Hyperlocal Histories: Co-creating Parks that Cultivate Curiosity

Mobile Workshop

This Mobile workshop will highlight Oxbow and Hing Hay parks, exploring hyperlocal histories and how curiosity can influence design and use.

Oxbow Park (built in 2004) established a new heart for Seattle’s Georgetown neighborhood, an overlooked and underserved community wedged between freeways, an airport, and a river. Hing Hay Park (built in 2016) in Seattle’s Chinatown-International District has become a dynamic new stage for diverse Asian cultural expressions and experiences.

Tour leaders include thought leaders in landscape architecture, Seattle Parks and Recreation, and the surrounding community, who will discuss the process of co-creation that led to such distinct civic expressions. We will also observe how stakeholders have continued to evolve and augment these spaces with interventions and activation over the years.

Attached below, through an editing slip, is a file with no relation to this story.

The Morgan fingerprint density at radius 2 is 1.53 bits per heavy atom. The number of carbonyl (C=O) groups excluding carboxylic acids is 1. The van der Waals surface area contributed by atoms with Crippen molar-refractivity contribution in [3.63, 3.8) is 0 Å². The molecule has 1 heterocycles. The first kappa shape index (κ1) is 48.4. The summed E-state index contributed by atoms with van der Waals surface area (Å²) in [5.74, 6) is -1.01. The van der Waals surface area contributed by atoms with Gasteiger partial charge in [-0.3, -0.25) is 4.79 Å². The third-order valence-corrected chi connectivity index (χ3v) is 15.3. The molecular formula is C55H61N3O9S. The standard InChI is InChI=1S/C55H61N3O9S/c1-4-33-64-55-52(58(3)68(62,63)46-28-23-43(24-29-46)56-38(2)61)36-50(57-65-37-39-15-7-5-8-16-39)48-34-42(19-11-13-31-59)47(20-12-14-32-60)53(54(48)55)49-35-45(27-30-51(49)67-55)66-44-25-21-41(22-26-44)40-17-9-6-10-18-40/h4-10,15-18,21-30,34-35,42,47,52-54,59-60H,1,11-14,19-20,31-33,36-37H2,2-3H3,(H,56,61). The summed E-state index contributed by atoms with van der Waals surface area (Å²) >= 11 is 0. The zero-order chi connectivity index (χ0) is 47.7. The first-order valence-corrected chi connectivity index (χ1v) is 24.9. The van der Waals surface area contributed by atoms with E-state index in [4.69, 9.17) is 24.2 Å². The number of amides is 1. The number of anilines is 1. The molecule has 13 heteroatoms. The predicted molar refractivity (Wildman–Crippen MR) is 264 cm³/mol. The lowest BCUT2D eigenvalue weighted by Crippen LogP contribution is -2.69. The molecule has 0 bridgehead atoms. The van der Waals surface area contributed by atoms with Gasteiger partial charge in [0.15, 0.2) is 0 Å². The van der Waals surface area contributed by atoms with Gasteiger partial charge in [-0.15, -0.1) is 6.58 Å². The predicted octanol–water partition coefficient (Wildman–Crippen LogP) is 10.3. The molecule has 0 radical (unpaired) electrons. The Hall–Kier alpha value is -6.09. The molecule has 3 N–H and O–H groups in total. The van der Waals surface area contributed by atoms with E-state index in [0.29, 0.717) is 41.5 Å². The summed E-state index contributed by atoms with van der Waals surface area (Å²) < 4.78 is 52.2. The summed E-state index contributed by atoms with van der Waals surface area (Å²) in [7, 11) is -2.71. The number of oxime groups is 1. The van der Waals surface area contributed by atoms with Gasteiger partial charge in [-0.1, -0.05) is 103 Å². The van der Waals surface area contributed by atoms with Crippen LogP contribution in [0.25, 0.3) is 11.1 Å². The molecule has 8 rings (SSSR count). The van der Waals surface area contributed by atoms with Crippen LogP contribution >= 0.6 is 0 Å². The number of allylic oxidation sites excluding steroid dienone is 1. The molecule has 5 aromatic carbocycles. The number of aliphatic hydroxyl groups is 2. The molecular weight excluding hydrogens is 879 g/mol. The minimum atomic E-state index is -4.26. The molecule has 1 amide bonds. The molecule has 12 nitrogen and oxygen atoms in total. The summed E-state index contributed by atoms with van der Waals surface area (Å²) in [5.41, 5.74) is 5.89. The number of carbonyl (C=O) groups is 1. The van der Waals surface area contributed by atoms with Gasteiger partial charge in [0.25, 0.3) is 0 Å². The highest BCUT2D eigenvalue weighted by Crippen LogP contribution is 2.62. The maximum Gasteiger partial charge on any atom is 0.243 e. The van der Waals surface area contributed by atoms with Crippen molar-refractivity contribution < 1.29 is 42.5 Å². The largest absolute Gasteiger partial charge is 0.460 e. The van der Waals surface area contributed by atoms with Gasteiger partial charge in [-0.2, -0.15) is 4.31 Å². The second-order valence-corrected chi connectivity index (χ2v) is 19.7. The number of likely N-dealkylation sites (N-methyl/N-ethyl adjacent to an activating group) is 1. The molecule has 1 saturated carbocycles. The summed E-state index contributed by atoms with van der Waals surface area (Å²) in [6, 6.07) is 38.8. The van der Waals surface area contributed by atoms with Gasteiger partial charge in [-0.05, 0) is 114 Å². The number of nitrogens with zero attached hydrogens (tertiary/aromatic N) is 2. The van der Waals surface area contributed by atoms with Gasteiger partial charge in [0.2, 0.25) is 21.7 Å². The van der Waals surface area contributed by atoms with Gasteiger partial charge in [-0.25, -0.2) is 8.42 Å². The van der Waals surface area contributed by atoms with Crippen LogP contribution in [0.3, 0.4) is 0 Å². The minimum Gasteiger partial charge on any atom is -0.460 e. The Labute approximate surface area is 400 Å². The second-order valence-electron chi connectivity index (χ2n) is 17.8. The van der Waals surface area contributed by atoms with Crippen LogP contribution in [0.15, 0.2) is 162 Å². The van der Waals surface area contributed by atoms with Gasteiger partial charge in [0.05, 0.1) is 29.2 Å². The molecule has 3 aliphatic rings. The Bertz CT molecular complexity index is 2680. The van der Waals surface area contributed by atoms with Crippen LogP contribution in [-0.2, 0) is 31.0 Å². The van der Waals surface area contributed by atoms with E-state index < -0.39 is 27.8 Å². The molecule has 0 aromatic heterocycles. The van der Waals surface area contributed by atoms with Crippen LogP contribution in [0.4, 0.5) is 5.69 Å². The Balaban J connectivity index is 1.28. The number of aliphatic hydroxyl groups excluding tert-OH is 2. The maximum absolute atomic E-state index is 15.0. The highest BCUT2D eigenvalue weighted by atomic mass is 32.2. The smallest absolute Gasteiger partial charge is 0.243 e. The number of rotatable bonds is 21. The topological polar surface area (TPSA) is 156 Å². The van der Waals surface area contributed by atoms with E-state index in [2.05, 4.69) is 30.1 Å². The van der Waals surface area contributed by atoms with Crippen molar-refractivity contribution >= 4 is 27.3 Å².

Curiosity is a powerful tool that can inspire engaged citizens and enthusiastic learners. This workshop highlights how curiosity can influence the design and enjoyment of parks. Consensus around a shared vision of what is worthy of place-making and place-keeping is essential for great park design. Thoughtful design amplified through the prism of sincere engagement daylights “hyperlocal histories,” revealing the unique stories and contexts that make a place significant. We will learn about the co-creative process of research, experimentation, and craft (REC) as we visit two locations that serve as our case studies.

This holistic approach to health assessment and public life planning as an anti-displacement tool has captured the attention of City planning, parks, transportation, and council people. It has helped shape narratives that integrate diverse issues with health, such as the land use and design review process, the post-protest police consent decree, park management, and street use permits.